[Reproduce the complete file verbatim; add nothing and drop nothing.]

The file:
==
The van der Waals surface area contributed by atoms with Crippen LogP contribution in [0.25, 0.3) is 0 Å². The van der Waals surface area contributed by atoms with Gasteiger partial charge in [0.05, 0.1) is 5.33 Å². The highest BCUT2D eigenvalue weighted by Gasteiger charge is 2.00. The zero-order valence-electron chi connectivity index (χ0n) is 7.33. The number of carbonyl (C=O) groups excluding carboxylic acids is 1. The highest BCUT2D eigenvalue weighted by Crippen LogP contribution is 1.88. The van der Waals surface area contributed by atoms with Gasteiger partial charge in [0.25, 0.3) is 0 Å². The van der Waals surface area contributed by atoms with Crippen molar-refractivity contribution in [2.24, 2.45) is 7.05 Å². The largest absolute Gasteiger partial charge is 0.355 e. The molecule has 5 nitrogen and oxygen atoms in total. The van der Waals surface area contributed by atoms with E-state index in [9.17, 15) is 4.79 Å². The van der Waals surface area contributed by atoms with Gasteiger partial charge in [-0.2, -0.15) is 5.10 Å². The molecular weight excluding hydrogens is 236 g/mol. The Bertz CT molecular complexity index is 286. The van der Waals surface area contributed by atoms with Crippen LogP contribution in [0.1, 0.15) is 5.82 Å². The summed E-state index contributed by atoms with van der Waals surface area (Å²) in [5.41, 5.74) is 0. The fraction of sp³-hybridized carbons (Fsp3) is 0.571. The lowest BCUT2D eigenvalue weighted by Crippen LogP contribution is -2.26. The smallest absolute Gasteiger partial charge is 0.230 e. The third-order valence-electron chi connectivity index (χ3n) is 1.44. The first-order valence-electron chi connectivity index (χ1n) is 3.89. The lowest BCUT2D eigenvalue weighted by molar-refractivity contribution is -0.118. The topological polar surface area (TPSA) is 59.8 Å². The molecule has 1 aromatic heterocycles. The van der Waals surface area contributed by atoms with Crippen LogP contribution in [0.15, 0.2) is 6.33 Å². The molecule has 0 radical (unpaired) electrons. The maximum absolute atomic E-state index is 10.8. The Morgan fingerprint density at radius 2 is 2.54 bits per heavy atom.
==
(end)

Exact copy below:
The van der Waals surface area contributed by atoms with Crippen LogP contribution in [0.25, 0.3) is 0 Å². The van der Waals surface area contributed by atoms with Gasteiger partial charge in [0.05, 0.1) is 5.33 Å². The highest BCUT2D eigenvalue weighted by Gasteiger charge is 2.00. The zero-order valence-electron chi connectivity index (χ0n) is 7.33. The number of carbonyl (C=O) groups excluding carboxylic acids is 1. The highest BCUT2D eigenvalue weighted by Crippen LogP contribution is 1.88. The van der Waals surface area contributed by atoms with Gasteiger partial charge in [0.25, 0.3) is 0 Å². The van der Waals surface area contributed by atoms with Crippen molar-refractivity contribution in [2.24, 2.45) is 7.05 Å². The largest absolute Gasteiger partial charge is 0.355 e. The molecule has 5 nitrogen and oxygen atoms in total. The van der Waals surface area contributed by atoms with E-state index in [9.17, 15) is 4.79 Å². The van der Waals surface area contributed by atoms with Gasteiger partial charge in [-0.2, -0.15) is 5.10 Å². The molecular weight excluding hydrogens is 236 g/mol. The Bertz CT molecular complexity index is 286. The van der Waals surface area contributed by atoms with Crippen LogP contribution in [0.1, 0.15) is 5.82 Å². The summed E-state index contributed by atoms with van der Waals surface area (Å²) in [5.41, 5.74) is 0. The fraction of sp³-hybridized carbons (Fsp3) is 0.571. The lowest BCUT2D eigenvalue weighted by Crippen LogP contribution is -2.26. The smallest absolute Gasteiger partial charge is 0.230 e. The third-order valence-electron chi connectivity index (χ3n) is 1.44. The first-order valence-electron chi connectivity index (χ1n) is 3.89. The lowest BCUT2D eigenvalue weighted by molar-refractivity contribution is -0.118. The topological polar surface area (TPSA) is 59.8 Å². The molecule has 1 aromatic heterocycles. The van der Waals surface area contributed by atoms with Crippen LogP contribution in [0.15, 0.2) is 6.33 Å². The molecule has 0 radical (unpaired) electrons. The maximum absolute atomic E-state index is 10.8. The Morgan fingerprint density at radius 2 is 2.54 bits per heavy atom.